Communicating on Climate Change

Dan Kahan: Cultural Cognition and Safeguarding the Science Commons

When it comes to accepting the reality of climate change, said YCEI Executive Director Michael Oristaglio by way of introducing Dan Kahan, the keynote speaker at the pre-conference dinner, “We often ask, why do so many people not get it?”  Dan Kahan, the Elizabeth K. Dollard Professor of Law and Professor of Psychology at Yale Law School, and director of Yale’s Cultural Cognition Project, explores that question.

Niel Golightly: Shell Oil's New Lens Scenarios

YCEI Director Mark Pagani introduces the conference keynote speaker, Niel Golightly, VP External Affairs for Shell Americas.  Golightly discusses his company’s “New Lens” Scenarios, the latest version of a semi-annual analysis of the energy business environment that they have produced as a planning tool for the past 40 years.  “Mountains” and “Oceans” represent two alternative possibilities of what the world could look like in the year 2050 based on different structural approaches to decision-making in the context of resource management.  The latest scenarios present very different pi

For Ecologists, Is Climate Change Research Sufficiently Complex?

Climate change will alter myriad natural processes as precipitation patterns shift and oceanic and atmospheric temperatures and CO2 concentrations rise. Modern ecology and environmental science has already examined the potential effects of climate change on species and ecosystems, allowing us to elucidate the mechanisms and pathways through which it may operate (Tylianakis et al. 2008)…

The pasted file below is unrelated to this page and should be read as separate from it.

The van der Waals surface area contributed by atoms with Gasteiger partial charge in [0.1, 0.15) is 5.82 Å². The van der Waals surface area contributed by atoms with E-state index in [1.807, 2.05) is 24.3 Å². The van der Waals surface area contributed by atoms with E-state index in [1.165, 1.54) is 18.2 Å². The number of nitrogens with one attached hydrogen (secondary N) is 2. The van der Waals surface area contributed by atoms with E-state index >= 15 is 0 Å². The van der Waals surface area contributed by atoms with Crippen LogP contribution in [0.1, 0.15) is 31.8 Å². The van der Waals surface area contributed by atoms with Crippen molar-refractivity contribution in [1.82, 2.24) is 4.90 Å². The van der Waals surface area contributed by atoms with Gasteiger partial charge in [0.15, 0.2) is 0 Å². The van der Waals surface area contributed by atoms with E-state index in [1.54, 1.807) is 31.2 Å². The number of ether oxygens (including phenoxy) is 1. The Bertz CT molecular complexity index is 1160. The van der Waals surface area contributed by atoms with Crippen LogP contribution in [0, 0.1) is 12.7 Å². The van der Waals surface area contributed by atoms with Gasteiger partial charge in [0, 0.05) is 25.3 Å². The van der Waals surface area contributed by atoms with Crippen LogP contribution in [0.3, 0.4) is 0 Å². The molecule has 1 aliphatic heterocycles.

Climate Change: Does Experience Shape Beliefs? Or Is It Vice Versa?

People’s views on climate change, whether believers or deniers, can be strongly entrenched and fiercely defended. But how do people’s views on climate change develop in the first place? Does personal experience with potentially climate change-related events (e.g., hurricanes, tornadoes, floods, droughts) shape people’s views on climate change (“experiential learning”), or do prior beliefs inform people’s interpretations of such events (“motivated reasoning”)? This intriguing chicken-or-egg question has recently been investigated in a paper by Myers and colleagues.


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